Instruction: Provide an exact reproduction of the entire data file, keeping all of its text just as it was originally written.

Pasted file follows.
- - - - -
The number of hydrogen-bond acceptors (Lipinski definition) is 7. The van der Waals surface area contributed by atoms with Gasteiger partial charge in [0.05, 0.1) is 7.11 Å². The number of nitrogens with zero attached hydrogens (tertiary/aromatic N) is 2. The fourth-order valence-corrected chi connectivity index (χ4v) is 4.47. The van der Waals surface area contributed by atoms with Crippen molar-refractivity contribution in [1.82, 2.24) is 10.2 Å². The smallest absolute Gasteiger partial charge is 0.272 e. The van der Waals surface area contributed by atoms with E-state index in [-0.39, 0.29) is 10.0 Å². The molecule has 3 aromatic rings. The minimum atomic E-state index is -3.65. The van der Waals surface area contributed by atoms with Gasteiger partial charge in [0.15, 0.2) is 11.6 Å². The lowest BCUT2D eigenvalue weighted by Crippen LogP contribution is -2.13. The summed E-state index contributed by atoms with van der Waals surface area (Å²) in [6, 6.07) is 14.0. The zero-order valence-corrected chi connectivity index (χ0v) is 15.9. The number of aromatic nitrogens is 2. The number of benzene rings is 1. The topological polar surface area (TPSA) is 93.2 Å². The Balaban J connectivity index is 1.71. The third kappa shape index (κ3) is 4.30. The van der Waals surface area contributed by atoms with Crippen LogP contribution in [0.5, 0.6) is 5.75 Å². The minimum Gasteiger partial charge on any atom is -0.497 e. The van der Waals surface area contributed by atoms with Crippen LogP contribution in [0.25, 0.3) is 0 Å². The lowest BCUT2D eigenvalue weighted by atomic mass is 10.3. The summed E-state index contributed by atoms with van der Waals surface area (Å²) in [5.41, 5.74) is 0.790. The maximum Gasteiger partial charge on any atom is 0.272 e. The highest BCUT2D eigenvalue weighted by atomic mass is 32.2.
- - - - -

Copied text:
The number of hydrogen-bond acceptors (Lipinski definition) is 7. The van der Waals surface area contributed by atoms with Gasteiger partial charge in [0.05, 0.1) is 7.11 Å². The number of nitrogens with zero attached hydrogens (tertiary/aromatic N) is 2. The fourth-order valence-corrected chi connectivity index (χ4v) is 4.47. The van der Waals surface area contributed by atoms with Crippen molar-refractivity contribution in [1.82, 2.24) is 10.2 Å². The smallest absolute Gasteiger partial charge is 0.272 e. The van der Waals surface area contributed by atoms with E-state index in [-0.39, 0.29) is 10.0 Å². The molecule has 3 aromatic rings. The minimum atomic E-state index is -3.65. The van der Waals surface area contributed by atoms with Gasteiger partial charge in [0.15, 0.2) is 11.6 Å². The lowest BCUT2D eigenvalue weighted by Crippen LogP contribution is -2.13. The summed E-state index contributed by atoms with van der Waals surface area (Å²) in [6, 6.07) is 14.0. The zero-order valence-corrected chi connectivity index (χ0v) is 15.9. The number of aromatic nitrogens is 2. The number of benzene rings is 1. The topological polar surface area (TPSA) is 93.2 Å². The Balaban J connectivity index is 1.71. The third kappa shape index (κ3) is 4.30. The van der Waals surface area contributed by atoms with Crippen LogP contribution in [0.5, 0.6) is 5.75 Å². The minimum Gasteiger partial charge on any atom is -0.497 e. The van der Waals surface area contributed by atoms with Crippen LogP contribution in [0.25, 0.3) is 0 Å². The lowest BCUT2D eigenvalue weighted by atomic mass is 10.3. The summed E-state index contributed by atoms with van der Waals surface area (Å²) in [5.41, 5.74) is 0.790. The maximum Gasteiger partial charge on any atom is 0.272 e. The highest BCUT2D eigenvalue weighted by atomic mass is 32.2.